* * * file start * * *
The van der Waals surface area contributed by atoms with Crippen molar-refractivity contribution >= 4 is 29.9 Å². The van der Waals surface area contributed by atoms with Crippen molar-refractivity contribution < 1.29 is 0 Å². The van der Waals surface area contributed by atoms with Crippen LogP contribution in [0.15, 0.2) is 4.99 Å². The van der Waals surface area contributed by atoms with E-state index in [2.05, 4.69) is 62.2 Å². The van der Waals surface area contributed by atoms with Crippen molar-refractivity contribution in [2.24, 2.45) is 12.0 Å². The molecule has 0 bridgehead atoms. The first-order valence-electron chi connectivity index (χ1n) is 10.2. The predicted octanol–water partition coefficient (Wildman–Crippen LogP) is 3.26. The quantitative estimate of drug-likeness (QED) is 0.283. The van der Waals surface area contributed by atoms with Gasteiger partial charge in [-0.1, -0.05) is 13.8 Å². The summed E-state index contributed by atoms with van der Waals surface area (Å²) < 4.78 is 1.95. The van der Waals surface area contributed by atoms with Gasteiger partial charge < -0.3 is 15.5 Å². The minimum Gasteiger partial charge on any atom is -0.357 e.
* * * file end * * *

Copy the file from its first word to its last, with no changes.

The van der Waals surface area contributed by atoms with Crippen molar-refractivity contribution >= 4 is 29.9 Å². The van der Waals surface area contributed by atoms with Crippen molar-refractivity contribution < 1.29 is 0 Å². The van der Waals surface area contributed by atoms with Crippen LogP contribution in [0.15, 0.2) is 4.99 Å². The van der Waals surface area contributed by atoms with E-state index in [2.05, 4.69) is 62.2 Å². The van der Waals surface area contributed by atoms with Crippen molar-refractivity contribution in [2.24, 2.45) is 12.0 Å². The molecule has 0 bridgehead atoms. The first-order valence-electron chi connectivity index (χ1n) is 10.2. The predicted octanol–water partition coefficient (Wildman–Crippen LogP) is 3.26. The quantitative estimate of drug-likeness (QED) is 0.283. The van der Waals surface area contributed by atoms with Gasteiger partial charge in [-0.1, -0.05) is 13.8 Å². The summed E-state index contributed by atoms with van der Waals surface area (Å²) < 4.78 is 1.95. The van der Waals surface area contributed by atoms with Gasteiger partial charge < -0.3 is 15.5 Å². The minimum Gasteiger partial charge on any atom is -0.357 e.